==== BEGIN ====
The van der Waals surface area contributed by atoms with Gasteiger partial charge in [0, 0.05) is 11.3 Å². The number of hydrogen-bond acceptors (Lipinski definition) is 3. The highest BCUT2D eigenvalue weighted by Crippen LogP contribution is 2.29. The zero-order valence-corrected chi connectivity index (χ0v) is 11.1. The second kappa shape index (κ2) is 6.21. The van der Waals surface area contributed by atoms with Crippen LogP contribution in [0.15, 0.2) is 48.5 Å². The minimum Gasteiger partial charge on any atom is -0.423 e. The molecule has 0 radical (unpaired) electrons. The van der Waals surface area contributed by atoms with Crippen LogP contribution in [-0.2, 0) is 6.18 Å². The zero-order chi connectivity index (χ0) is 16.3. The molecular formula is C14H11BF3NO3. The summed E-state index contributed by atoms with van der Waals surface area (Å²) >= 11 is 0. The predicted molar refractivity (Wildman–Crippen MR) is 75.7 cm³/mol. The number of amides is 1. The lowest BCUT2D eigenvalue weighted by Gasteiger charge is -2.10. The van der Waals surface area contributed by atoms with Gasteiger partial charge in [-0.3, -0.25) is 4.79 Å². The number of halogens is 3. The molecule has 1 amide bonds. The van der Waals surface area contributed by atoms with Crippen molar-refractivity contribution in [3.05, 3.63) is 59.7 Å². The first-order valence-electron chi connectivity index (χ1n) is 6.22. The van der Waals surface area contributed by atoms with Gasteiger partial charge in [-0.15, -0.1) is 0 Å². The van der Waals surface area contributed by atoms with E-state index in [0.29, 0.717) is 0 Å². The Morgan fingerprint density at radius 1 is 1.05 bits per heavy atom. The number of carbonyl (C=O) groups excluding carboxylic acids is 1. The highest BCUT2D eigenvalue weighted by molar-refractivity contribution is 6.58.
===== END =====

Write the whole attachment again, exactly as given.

The van der Waals surface area contributed by atoms with Gasteiger partial charge in [0, 0.05) is 11.3 Å². The number of hydrogen-bond acceptors (Lipinski definition) is 3. The highest BCUT2D eigenvalue weighted by Crippen LogP contribution is 2.29. The zero-order valence-corrected chi connectivity index (χ0v) is 11.1. The second kappa shape index (κ2) is 6.21. The van der Waals surface area contributed by atoms with Crippen LogP contribution in [0.15, 0.2) is 48.5 Å². The minimum Gasteiger partial charge on any atom is -0.423 e. The molecule has 0 radical (unpaired) electrons. The van der Waals surface area contributed by atoms with Crippen LogP contribution in [-0.2, 0) is 6.18 Å². The zero-order chi connectivity index (χ0) is 16.3. The molecular formula is C14H11BF3NO3. The summed E-state index contributed by atoms with van der Waals surface area (Å²) >= 11 is 0. The predicted molar refractivity (Wildman–Crippen MR) is 75.7 cm³/mol. The number of amides is 1. The lowest BCUT2D eigenvalue weighted by Gasteiger charge is -2.10. The van der Waals surface area contributed by atoms with Gasteiger partial charge in [-0.3, -0.25) is 4.79 Å². The number of halogens is 3. The molecule has 1 amide bonds. The van der Waals surface area contributed by atoms with Crippen molar-refractivity contribution in [3.05, 3.63) is 59.7 Å². The first-order valence-electron chi connectivity index (χ1n) is 6.22. The van der Waals surface area contributed by atoms with Gasteiger partial charge in [-0.15, -0.1) is 0 Å². The van der Waals surface area contributed by atoms with E-state index in [0.29, 0.717) is 0 Å². The Morgan fingerprint density at radius 1 is 1.05 bits per heavy atom. The number of carbonyl (C=O) groups excluding carboxylic acids is 1. The highest BCUT2D eigenvalue weighted by molar-refractivity contribution is 6.58.